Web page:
Legends in Concert: The Gentle Man
Runtime: 44 minJames Travis "Jim" Reeves was an American country and popular music singer-songwriter. With records charting from the 1950s to the 1980s, he became well known as a practitioner of the Nashville sound (a mixture of older country-style music with elements of popular music). Known as "Gentleman Jim", his songs continued to chart for years after his death. Reeves died at age 40 in the crash of a private airplane. He is a member of both the Country Music and Texas Country Music Halls of Fame. Jim Reeves performs at his best in this television special, entertaining a delighted audience with twenty one of his most classic, timeless hits. A must watch for lovers of country and western music and includes best selling hits 'Dear Hearts,' 'Have I Told You Lately That I Love You,' 'Bimbo,' 'Gentle People' and many more.
A Man and His Music: Part III
Runtime: 52 minFor his 1960s television special, Frank Sinatra organized the show around the loose theme of "rhythm," and chose for his exploration two artists of impeccable credentials: the scat stylings and jazz-influenced delivery of Ella Fitzgerald and the quiet Latin groove of Brazilian bossa nova legend Antonio Carlos Jobim. The program combines beautiful ballads ("Ol' Man River," "Put Your Dreams Away") with brassy up-tempo tunes ("Day In, Day Out," "Get Me to the Church on Time"), though one medley includes some forgivable but hardly memorable attempts at contemporary pop, mixing snatches of "How High the Moon" with "Up, Up and Away," "Don't Cry Joe" with "Ode to Billy Joe." The show slows for a relaxed medley with Jobim, who accompanies a lounging, cigarette-smoking Sinatra with guitar and whispering backing vocals while the Voice drops his volume to an intimate conversational tone for "Change Partners," "I Concentrate on You," and Jobim's own "The Girl from Ipanema." Ella duets with Sinatra on two medleys (contributing a fabulous scat rendition of "Stomping at the Savoy"), solos on "Body and Soul," "It's All Right with Me" and "Don't Be That Way," and finally the two burn up the program with one final duet, a high octane, show-stopping performance of "The Lady Is a Tramp," with Nelson Riddle's orchestra driving the brass to keep up.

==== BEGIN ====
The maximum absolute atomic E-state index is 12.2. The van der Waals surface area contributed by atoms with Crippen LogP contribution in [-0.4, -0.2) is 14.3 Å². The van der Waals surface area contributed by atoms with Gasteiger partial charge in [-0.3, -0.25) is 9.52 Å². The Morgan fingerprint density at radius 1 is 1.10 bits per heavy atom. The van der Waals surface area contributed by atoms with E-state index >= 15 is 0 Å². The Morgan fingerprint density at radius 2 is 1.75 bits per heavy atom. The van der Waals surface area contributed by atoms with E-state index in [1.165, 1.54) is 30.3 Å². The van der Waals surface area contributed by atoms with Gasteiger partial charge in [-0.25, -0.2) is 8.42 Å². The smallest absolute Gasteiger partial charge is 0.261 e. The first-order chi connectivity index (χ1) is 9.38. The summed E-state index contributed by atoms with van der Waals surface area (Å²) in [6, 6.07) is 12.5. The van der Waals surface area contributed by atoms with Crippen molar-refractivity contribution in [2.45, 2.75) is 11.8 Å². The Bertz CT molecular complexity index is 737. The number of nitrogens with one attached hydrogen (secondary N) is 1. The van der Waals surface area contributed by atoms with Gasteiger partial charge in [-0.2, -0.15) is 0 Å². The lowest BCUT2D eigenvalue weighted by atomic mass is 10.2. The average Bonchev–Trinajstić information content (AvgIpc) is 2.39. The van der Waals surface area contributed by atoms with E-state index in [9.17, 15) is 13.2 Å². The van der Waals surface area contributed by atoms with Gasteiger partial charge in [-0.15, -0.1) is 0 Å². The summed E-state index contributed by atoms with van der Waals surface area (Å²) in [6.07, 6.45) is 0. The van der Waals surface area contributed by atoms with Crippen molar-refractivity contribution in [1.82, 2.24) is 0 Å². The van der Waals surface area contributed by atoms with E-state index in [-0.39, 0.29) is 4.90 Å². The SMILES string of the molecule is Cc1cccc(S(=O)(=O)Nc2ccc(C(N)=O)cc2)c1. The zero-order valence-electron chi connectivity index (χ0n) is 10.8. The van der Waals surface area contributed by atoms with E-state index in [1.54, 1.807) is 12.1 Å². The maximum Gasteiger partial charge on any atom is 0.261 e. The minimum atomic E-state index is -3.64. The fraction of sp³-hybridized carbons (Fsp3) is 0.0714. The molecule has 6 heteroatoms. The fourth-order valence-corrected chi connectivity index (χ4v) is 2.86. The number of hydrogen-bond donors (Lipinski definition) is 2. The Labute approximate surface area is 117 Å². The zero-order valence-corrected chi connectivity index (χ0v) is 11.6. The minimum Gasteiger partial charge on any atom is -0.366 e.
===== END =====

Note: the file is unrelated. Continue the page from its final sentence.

Legends in Concert
Runtime: 46 minIn the 1950s, the easy listening singer embarked on a solo career with a string of hits, propelling him into the limelight as a star. Andy Williams also hosted his own TV show which ran for nine years and this show features him singing with the elite of that era. Also featured on this show are fifteen of Wiliiam's all time classics, including "Just In Time," "You Do Something To Me," "I've Grown Accustomed To Your Face" and many more.
Legends in Concert
Runtime: 57 minBobby Darin, was an American singer who performed in a range of music genres, including pop, rock, jazz, folk, and country.
Through the 1960s he became more active politically and worked on Robert Kennedy's presidential campaign. He was present with his campaign at the hotel in Los Angeles on the evening of his assassination. Occurring during the same year as he learned of the true nature of his birth, these events deeply affected Darin and sent him into a long period of seclusion.
Although he made a successful television comeback, his health was beginning to fail, as he had always expected, following bouts of rheumatic fever in childhood. This knowledge of his vulnerability had always spurred him on to exploit his musical talent while still young. He died at 37, following a heart operation in Los Angeles.